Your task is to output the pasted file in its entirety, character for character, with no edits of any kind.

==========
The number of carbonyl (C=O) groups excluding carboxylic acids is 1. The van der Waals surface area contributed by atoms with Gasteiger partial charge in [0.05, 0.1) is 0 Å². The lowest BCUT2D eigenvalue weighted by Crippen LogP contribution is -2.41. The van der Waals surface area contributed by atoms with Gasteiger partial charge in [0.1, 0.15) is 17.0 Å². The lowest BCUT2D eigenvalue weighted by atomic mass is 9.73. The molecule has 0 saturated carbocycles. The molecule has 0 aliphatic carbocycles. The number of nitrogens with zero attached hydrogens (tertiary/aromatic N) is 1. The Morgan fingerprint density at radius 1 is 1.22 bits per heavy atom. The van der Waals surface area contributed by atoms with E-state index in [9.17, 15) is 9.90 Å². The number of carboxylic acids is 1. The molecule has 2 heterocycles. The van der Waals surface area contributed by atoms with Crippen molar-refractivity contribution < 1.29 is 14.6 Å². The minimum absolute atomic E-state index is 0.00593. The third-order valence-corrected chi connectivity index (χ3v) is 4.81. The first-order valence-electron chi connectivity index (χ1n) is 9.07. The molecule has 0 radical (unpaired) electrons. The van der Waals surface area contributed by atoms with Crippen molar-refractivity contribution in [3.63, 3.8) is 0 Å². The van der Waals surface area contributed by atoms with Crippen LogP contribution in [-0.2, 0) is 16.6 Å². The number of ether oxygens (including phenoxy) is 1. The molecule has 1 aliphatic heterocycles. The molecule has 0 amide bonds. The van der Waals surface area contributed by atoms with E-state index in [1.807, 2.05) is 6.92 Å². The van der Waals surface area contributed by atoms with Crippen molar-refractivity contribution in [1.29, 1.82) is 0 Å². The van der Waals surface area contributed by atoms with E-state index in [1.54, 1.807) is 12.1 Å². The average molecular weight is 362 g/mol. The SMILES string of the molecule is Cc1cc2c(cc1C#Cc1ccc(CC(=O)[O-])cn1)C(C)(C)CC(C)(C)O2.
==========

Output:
The number of carbonyl (C=O) groups excluding carboxylic acids is 1. The van der Waals surface area contributed by atoms with Gasteiger partial charge in [0.05, 0.1) is 0 Å². The lowest BCUT2D eigenvalue weighted by Crippen LogP contribution is -2.41. The van der Waals surface area contributed by atoms with Gasteiger partial charge in [0.1, 0.15) is 17.0 Å². The lowest BCUT2D eigenvalue weighted by atomic mass is 9.73. The molecule has 0 saturated carbocycles. The molecule has 0 aliphatic carbocycles. The number of nitrogens with zero attached hydrogens (tertiary/aromatic N) is 1. The Morgan fingerprint density at radius 1 is 1.22 bits per heavy atom. The van der Waals surface area contributed by atoms with E-state index in [9.17, 15) is 9.90 Å². The number of carboxylic acids is 1. The molecule has 2 heterocycles. The van der Waals surface area contributed by atoms with Crippen molar-refractivity contribution < 1.29 is 14.6 Å². The minimum absolute atomic E-state index is 0.00593. The third-order valence-corrected chi connectivity index (χ3v) is 4.81. The first-order valence-electron chi connectivity index (χ1n) is 9.07. The molecule has 0 radical (unpaired) electrons. The van der Waals surface area contributed by atoms with Crippen molar-refractivity contribution in [3.63, 3.8) is 0 Å². The van der Waals surface area contributed by atoms with Crippen LogP contribution in [-0.2, 0) is 16.6 Å². The number of ether oxygens (including phenoxy) is 1. The molecule has 1 aliphatic heterocycles. The molecule has 0 amide bonds. The van der Waals surface area contributed by atoms with E-state index in [1.807, 2.05) is 6.92 Å². The van der Waals surface area contributed by atoms with Crippen molar-refractivity contribution in [1.29, 1.82) is 0 Å². The van der Waals surface area contributed by atoms with E-state index in [1.54, 1.807) is 12.1 Å². The average molecular weight is 362 g/mol. The SMILES string of the molecule is Cc1cc2c(cc1C#Cc1ccc(CC(=O)[O-])cn1)C(C)(C)CC(C)(C)O2.